Our Journey Raising Two Children with Special Needs

This blog chronicles our life raising two children, Nicholas 15, diagnosed with Prader-Willi Syndrome and Weston 18, diagnosed with Autism/Asperger's/ADHD. It's the ups, the downs, the joys, the sorrows and most importantly, the beauty of living a life less perfect, a life more meaningful.

Sunday, November 15, 2015

One World

I would like to dedicate this post to the citizens of France.

Today, I am not an American.

I am a human being.

I am bonded to the people of France NOT by nationality but by brotherhood.

I share with you in the belief

that world peace is possible.

That one day citizens of this world will posses a respect for all humanity, regardless of one's sex, race, religion, disability, nation, personal or political views.

Today's events in Paris remind us that we live in a world that promotes violence.

Where killing is encouraged as a means to end political, civil and religious difference.

It is a cancerous mass mindset that has lead to the intolerable continuation of civilian slaughter.

I feel a loss for the number of precious lives taken so mercilessly, an abominable side-effect of what happens when those among us hate,

when we use violence as a means to end an opposing ideology.

when national, civil or religious pride teaches us to emphasize our difference instead of our similarity.

If we are to end the vicious cycle of hatred, then no matter where in the world these atrocities occur, we must meet violence consistently with solidarity and peace, with our own personal acts of selflessness and compassion.

We must unite, not as countrymen, but as fellow human beings.

We must promote peace, not retaliation.

“Let no one be discouraged by the belief there is nothing one person can do against the enormous array of the world’s ills, misery, ignorance and violence. Few will have the greatness to bend history, but each of us can work to change a small portion of events. And in the total of all those acts will be written the history of a generation.” - Robert F. Kennedy

In 1968, Robert Kennedy gave a speech shortly after the brutal slaying of Martin Luther King, entitled "On the Mindless Menace of Violence"

It is interesting to me, how after almost 50 years, his words resonate on an international scale.

I have highlighted a few of his paragraphs and changed a few of his words (in quotations) to reflect the relevance to today's events.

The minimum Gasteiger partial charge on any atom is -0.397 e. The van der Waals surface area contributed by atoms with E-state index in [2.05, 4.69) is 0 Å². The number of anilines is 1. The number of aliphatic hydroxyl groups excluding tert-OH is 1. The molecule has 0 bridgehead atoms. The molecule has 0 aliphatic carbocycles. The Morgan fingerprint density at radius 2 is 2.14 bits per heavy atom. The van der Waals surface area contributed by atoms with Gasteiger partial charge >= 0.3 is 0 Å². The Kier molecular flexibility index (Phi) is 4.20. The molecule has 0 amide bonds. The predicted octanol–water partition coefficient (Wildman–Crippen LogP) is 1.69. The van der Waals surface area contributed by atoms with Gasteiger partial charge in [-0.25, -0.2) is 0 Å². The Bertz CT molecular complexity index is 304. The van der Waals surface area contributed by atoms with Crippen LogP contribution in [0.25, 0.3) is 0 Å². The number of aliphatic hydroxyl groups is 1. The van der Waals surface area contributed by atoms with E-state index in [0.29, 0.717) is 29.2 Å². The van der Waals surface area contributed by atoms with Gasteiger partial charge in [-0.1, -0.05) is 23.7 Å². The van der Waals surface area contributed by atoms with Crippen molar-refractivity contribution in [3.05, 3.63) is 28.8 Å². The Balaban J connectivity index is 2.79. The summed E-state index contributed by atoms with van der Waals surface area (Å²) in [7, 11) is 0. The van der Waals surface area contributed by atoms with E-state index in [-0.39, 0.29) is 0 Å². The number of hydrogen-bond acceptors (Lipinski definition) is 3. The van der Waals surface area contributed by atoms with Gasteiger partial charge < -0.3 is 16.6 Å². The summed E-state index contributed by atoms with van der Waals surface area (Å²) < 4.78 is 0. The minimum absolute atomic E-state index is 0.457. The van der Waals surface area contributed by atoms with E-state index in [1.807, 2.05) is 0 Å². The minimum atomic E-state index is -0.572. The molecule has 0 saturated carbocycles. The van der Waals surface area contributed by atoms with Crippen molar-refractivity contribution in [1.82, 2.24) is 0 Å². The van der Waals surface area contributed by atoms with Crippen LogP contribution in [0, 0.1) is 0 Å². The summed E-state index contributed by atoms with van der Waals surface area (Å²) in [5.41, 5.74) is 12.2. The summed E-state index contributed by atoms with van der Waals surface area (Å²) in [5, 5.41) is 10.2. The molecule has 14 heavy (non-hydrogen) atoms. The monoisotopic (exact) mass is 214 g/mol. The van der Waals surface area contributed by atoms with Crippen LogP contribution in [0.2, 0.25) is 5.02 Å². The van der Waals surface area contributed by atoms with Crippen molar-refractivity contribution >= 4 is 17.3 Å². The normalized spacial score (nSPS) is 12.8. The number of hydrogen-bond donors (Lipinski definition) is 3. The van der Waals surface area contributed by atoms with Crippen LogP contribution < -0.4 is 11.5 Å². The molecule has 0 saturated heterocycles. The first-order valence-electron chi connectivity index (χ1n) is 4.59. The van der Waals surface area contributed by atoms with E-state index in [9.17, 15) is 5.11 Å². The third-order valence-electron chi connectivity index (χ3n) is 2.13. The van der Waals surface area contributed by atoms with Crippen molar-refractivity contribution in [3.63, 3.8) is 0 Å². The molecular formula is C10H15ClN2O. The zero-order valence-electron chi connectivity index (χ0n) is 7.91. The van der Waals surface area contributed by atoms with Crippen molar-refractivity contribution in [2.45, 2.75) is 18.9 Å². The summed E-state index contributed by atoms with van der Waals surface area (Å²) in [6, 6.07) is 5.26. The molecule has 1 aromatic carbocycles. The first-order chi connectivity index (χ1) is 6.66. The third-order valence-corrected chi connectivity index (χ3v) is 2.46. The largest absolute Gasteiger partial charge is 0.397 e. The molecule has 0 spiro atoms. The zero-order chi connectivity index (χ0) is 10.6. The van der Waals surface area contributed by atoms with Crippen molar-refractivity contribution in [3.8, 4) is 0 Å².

"When ever a "human" life is taken by another "human" unnecessarily – whether it is done in the name of the law or in the defiance of the law, by one man or a gang, in cold blood or in passion, in an attack of violence of in response to violence – whenever we tear at the fabric of life which another man has painfully and clumsily woven for himself and his children, the whole "world" is degraded

The question is whether we can find in our midst and in our own hearts that leadership of humane purpose that will recognize the terrible truths of our existence

Our lives on this planet are too short and the work to be done too great to let this spirit flourish any longer in our land. Of course we can not vanquish it with a program, nor with a resolution.

But we can perhaps remember, if only for a time, that those who live with us are our brothers, that they share with us the same short moment of life; that they seek as we do, nothing but the chance to live out their lives in purpose and in happiness, winning what satisfaction and fulfillment they can.

Surely this bond of common faith, this bond of common goal, can begin to teach us something. Surely we can learn at least to look at those around us as fellow citizens, and surely we can begin to work a little harder to bind us the wounds among us and to become in our own hearts "fellow citizens" once again.”

Thursday, November 5, 2015

Losing Heart

As a society, we value intelligence.

We are brain heavy.

Folks with big brains are elevated in status and honored throughout history.

This intellectual power has transitioned us, as humans, out of ignorance and into civility.

Great  minds have hurled us into a new technological world filled with wondrous devices like automobiles, cell phones, the Internet, and HDTV.

Devices designed to connect us as human beings,

While all of this brain work is performed in the name of progress with a desire to keep us connected,

I wonder just how connected we are?

We tweet but do we talk?

We post but do we listen?

We "like" but do we know how to love?

I wonder if in our pursuit of greatness, have we lost our hearts?

Has our desire to become smarter inhibited our ability to become deeper?

Throwing us off balance,

creating an emotional vacuum

abhorred by nature

Are we forgetting the simple things?

Why is intelligence considered a strength,

while compassion is viewed as a weakness?

My son Nicholas is not an intellectual mastermind.

In fact, he is cognitively delayed,

mentally inferior

he has been labeled "a retard"

a human being who is somehow less.

A victim of our society's obsession with the mind.

Think about the words we use to describe those lacking in superior brain power.

feeble, incapacitated, dim

suggesting a weakness, a brokenness, an absence of light.

But I am Nick's mother.